The decision is long on dicta, if short on binding precedent. Unless a district court grants the motion for vacatur and expresses a lack of confidence in the soundness of the judgment rendered in his own court, the case will always be at least arguably distinguishable.
The courts recitation of the facts and procedural history is very brief. Nevertheless, it appears that the district court had legitimate concerns with the way that the jury apportioned liability.
Suppose, however, that the district judge had no concerns with the liability question; rather, the concern was that the damages were excessive. Then, the parties settle for less than the verdict, and as part of the settlement, jointly ask the court to vacate the judgment.
A plaintiff in a second suit, like Enrick, intervenes, arguing that the appropriate action is for the court to order that an accord and satisfaction be filed, rather than vacating the judgment. The district court allows intervention, but enters vacatur anyway.
Does the intervenor have standing to appeal under those circumstances?
Intervention in the district court would be permissive, and thus, there would be no Article III standing in the district court. As the court observed in the case at bar, The opportunity to use a judgment in a suit to which one is not a party to gain an advantage in a suit to which one is a party is valuable, but the denial of the opportunity is not a sufficient injury to confer standing.
Taking this statement to its logical conclusion, it would seem to necessarily follow that, if there is no standing in a district court action, there can be no standing in an appeal of that action.
Nevertheless, the decision, as did Transamerica Ins. Co. v. South, 125 F.3d 392, 396 (7th Cir. 1998), leaves open that it is perhaps conceivable that a person lacking standing to bring suit below, yet properly admitted to intervene, might have standing to appeal a judgment which adversely affected him or her.
The law is clear that a judgment should not be vacated merely because a settlement afterwards mooted the case. U.S. Bancorp Mortgage Co. v. Bonner Mall Partnership, 513 U.S. 18, 26-27 (1994). So, the intervenor in our hypothetical case is on sound legal ground that vacatur was improper. But, without standing to appeal, he cannot raise the argument.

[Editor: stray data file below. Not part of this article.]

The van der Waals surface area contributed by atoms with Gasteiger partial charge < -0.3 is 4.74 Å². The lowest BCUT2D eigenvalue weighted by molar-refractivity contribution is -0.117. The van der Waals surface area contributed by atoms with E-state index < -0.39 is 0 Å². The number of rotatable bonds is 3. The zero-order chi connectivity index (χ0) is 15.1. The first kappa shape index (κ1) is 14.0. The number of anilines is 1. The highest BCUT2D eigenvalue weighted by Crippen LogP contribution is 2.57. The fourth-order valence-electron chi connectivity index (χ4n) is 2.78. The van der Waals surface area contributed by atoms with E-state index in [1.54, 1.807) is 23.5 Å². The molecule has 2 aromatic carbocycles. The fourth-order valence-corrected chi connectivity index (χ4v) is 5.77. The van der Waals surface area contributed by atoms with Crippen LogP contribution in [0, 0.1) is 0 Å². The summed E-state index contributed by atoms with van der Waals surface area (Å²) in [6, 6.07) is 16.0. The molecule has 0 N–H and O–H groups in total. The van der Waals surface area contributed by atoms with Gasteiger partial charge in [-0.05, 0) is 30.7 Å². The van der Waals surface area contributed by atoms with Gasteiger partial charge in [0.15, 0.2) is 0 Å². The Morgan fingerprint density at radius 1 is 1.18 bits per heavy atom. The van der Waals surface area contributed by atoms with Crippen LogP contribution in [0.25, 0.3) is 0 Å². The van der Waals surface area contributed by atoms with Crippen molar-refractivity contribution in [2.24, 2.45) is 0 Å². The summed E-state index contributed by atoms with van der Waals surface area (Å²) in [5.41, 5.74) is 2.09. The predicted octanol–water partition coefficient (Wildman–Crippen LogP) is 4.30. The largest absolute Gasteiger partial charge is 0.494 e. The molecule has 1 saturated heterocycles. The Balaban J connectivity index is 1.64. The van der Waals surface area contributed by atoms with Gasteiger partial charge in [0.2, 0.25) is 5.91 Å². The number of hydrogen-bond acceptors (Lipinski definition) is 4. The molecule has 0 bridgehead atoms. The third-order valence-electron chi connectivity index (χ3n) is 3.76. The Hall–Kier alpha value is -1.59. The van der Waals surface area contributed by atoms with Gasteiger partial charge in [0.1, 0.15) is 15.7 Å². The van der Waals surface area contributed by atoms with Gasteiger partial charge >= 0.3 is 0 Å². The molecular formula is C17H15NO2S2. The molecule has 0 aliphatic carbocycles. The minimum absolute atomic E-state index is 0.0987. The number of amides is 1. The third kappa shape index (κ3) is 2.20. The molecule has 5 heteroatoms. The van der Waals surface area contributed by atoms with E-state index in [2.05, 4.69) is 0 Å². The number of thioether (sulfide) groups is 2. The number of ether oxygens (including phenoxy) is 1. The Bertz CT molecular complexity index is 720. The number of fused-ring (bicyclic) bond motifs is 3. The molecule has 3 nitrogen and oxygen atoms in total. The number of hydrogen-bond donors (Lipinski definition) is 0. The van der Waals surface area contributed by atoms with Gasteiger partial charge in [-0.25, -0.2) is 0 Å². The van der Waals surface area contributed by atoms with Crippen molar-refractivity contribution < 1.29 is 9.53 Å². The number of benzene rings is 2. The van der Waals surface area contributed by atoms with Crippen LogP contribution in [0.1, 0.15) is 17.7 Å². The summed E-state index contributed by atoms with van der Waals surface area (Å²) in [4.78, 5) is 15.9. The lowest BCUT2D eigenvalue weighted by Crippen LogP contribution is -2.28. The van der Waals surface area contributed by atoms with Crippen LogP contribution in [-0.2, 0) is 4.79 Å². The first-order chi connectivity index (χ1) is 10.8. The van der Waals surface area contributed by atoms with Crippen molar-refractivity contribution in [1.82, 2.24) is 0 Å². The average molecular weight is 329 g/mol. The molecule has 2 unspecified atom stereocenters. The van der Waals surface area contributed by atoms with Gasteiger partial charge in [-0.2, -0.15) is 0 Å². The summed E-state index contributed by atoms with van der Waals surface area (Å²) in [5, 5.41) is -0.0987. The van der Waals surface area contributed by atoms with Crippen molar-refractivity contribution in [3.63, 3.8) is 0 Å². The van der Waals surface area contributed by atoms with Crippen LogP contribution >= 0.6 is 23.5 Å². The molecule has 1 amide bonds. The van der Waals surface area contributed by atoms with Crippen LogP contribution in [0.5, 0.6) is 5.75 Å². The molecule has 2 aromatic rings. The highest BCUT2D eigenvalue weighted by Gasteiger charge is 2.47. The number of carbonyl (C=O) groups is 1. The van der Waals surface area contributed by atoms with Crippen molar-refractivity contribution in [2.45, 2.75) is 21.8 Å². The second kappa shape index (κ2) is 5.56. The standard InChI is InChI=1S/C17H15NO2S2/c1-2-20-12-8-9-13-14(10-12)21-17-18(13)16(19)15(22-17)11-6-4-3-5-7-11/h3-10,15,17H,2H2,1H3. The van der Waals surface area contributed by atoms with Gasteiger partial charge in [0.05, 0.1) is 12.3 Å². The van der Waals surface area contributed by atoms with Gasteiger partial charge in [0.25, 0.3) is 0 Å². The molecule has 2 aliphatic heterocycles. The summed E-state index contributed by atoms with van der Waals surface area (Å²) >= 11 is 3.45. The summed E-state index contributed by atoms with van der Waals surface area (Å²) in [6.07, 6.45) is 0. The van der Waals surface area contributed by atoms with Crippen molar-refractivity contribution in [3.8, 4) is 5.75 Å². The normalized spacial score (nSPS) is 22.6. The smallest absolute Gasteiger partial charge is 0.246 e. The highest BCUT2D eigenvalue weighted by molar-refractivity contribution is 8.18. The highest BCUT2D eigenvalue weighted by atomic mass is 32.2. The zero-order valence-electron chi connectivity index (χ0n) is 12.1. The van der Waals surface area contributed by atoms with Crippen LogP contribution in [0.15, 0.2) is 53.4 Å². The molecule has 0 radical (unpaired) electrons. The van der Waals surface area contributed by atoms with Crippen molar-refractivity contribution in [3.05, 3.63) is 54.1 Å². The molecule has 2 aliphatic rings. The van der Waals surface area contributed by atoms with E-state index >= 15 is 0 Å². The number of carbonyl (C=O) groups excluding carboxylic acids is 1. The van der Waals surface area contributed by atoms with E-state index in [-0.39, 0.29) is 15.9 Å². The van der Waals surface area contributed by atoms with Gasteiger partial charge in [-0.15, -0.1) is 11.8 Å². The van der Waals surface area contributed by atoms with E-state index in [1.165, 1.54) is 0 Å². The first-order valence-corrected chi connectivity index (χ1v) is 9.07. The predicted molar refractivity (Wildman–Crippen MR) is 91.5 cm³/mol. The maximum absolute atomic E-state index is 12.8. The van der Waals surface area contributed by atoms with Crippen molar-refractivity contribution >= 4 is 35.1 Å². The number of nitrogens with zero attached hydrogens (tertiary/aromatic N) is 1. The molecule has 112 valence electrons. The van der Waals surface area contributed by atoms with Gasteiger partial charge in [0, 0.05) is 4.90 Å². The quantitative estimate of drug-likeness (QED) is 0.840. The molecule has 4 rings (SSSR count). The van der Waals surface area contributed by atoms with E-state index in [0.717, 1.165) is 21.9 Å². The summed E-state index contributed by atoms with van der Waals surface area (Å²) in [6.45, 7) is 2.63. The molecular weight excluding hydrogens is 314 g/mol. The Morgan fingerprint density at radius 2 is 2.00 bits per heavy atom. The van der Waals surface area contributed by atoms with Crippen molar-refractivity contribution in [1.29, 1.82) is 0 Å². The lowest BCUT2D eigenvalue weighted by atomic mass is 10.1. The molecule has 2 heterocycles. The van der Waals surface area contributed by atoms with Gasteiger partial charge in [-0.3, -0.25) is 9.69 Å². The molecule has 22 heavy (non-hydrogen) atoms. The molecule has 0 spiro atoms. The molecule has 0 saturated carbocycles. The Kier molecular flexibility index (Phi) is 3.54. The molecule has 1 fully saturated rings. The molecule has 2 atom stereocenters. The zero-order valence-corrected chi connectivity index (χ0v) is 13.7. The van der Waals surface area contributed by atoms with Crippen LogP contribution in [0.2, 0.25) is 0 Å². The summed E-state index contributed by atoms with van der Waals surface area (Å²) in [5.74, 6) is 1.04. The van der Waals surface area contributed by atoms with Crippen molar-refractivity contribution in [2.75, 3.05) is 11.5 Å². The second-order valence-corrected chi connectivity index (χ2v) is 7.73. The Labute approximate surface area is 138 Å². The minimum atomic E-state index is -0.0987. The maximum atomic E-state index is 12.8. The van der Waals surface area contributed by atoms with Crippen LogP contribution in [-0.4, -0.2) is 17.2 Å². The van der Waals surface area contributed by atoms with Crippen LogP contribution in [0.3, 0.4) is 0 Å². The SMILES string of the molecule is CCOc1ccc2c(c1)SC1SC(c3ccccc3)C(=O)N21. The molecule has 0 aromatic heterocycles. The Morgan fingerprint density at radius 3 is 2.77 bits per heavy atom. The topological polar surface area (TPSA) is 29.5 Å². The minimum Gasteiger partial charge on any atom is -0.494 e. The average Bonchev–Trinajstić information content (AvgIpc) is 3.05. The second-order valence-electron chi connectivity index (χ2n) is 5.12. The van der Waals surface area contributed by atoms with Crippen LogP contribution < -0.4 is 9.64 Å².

Ultimately, if the hypothetical intervenor is to establish standing to appeal, he must find a way around the following statement by the court in the case at bar: Considering that the use of a judgment as offensive collateral estoppel in a subsequent suit is discretionary with the court in that suit, it is hard to see why, if the precedential effect of a decision shouldnt be a sufficiently tangible interest to confer standing, the possibility of using the decision to foreclose relitigation of a particular issue should be.
One plausible argument is policy-based. Whether the underlying decision has precedential effect or not is something that affects not just the parties involved, but countless third parties. Where the intervenor wants to prevent vacatur for collateral estoppel purposes, and the decision is not binding precedent one way or the other, only the parties involved are affected.
The defendant in the second action has the right, if he chooses, to appeal an adverse judgment if it is insupportable.
The defendant had the opportunity to defend his rights in the first trial, and lost. If there is no question that the underlying verdict on the issue of liability was legally and factually supported by the evidence, policy considerations support allowing the intervenor to appeal.
Standard court rules lend some support to such an argument when a court decision is unpublished, it may not be cited as precedent, but may be cited for collateral estoppel purposes.
An intervenor could also attempt to distinguish between law and fact. Court decisions are published, not because of their facts, but because they establish a rule of law applicable to all within the jurisdiction. In the collateral estoppel context, only facts among discrete parties are established. There are no third parties who will be adversely affected by the courts decision.
These are only policy arguments for distinguishing the two; they do not go to the overriding constitutional issue of Article III standing.
There is at least one argument, however, that does apply to the constitutional question: if the intervenor wishes to use the underlying judgment for collateral estoppel purposes, there will be parties on both sides of the issue with a real stake in the outcome; if the party only wishes to preserve the decision for its precedential value, there might not be any opposing party with a stake in arguing the other side.
Thus, in the collateral estoppel context, there is a case or controversy, which may or not be the case if the intervenor only wants to use the judgment for its precedential value.
– David Ziemer
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David Ziemer can be reached by email.